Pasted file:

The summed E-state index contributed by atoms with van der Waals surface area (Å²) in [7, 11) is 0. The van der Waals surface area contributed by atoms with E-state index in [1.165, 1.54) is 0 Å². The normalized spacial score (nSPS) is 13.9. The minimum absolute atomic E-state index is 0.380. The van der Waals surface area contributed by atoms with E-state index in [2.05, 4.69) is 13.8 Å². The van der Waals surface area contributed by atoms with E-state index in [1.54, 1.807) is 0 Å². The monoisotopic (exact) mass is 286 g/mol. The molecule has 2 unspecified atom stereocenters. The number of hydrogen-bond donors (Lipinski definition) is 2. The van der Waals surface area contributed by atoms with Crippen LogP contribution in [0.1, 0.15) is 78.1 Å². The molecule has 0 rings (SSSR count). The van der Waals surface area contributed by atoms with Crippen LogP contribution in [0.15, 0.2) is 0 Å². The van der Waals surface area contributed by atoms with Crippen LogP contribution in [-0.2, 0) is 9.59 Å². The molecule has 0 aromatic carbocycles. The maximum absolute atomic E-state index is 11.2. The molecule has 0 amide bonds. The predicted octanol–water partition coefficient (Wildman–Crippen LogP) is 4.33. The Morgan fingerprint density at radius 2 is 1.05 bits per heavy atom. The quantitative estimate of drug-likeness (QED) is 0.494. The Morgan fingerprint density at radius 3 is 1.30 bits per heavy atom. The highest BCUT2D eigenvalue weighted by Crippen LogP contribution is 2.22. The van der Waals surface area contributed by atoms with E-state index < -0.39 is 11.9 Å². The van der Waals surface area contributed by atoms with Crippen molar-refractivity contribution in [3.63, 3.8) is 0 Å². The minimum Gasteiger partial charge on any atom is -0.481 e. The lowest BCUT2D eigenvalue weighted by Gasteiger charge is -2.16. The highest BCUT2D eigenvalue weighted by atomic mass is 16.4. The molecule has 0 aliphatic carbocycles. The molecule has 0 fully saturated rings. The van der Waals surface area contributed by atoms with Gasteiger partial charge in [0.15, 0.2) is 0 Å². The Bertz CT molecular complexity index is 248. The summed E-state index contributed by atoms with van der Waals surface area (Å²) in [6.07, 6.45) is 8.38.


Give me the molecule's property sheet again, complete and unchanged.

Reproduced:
The summed E-state index contributed by atoms with van der Waals surface area (Å²) in [7, 11) is 0. The van der Waals surface area contributed by atoms with E-state index in [1.165, 1.54) is 0 Å². The normalized spacial score (nSPS) is 13.9. The minimum absolute atomic E-state index is 0.380. The van der Waals surface area contributed by atoms with E-state index in [2.05, 4.69) is 13.8 Å². The van der Waals surface area contributed by atoms with E-state index in [1.54, 1.807) is 0 Å². The monoisotopic (exact) mass is 286 g/mol. The molecule has 2 unspecified atom stereocenters. The number of hydrogen-bond donors (Lipinski definition) is 2. The van der Waals surface area contributed by atoms with Crippen LogP contribution in [0.1, 0.15) is 78.1 Å². The molecule has 0 rings (SSSR count). The van der Waals surface area contributed by atoms with Crippen LogP contribution in [0.15, 0.2) is 0 Å². The van der Waals surface area contributed by atoms with Crippen LogP contribution in [-0.2, 0) is 9.59 Å². The molecule has 0 aromatic carbocycles. The maximum absolute atomic E-state index is 11.2. The molecule has 0 amide bonds. The predicted octanol–water partition coefficient (Wildman–Crippen LogP) is 4.33. The Morgan fingerprint density at radius 2 is 1.05 bits per heavy atom. The quantitative estimate of drug-likeness (QED) is 0.494. The Morgan fingerprint density at radius 3 is 1.30 bits per heavy atom. The highest BCUT2D eigenvalue weighted by Crippen LogP contribution is 2.22. The van der Waals surface area contributed by atoms with E-state index < -0.39 is 11.9 Å². The van der Waals surface area contributed by atoms with Crippen molar-refractivity contribution in [3.63, 3.8) is 0 Å². The minimum Gasteiger partial charge on any atom is -0.481 e. The lowest BCUT2D eigenvalue weighted by Gasteiger charge is -2.16. The highest BCUT2D eigenvalue weighted by atomic mass is 16.4. The molecule has 0 aliphatic carbocycles. The molecule has 0 fully saturated rings. The van der Waals surface area contributed by atoms with Gasteiger partial charge in [0.15, 0.2) is 0 Å². The Bertz CT molecular complexity index is 248. The summed E-state index contributed by atoms with van der Waals surface area (Å²) in [6.07, 6.45) is 8.38.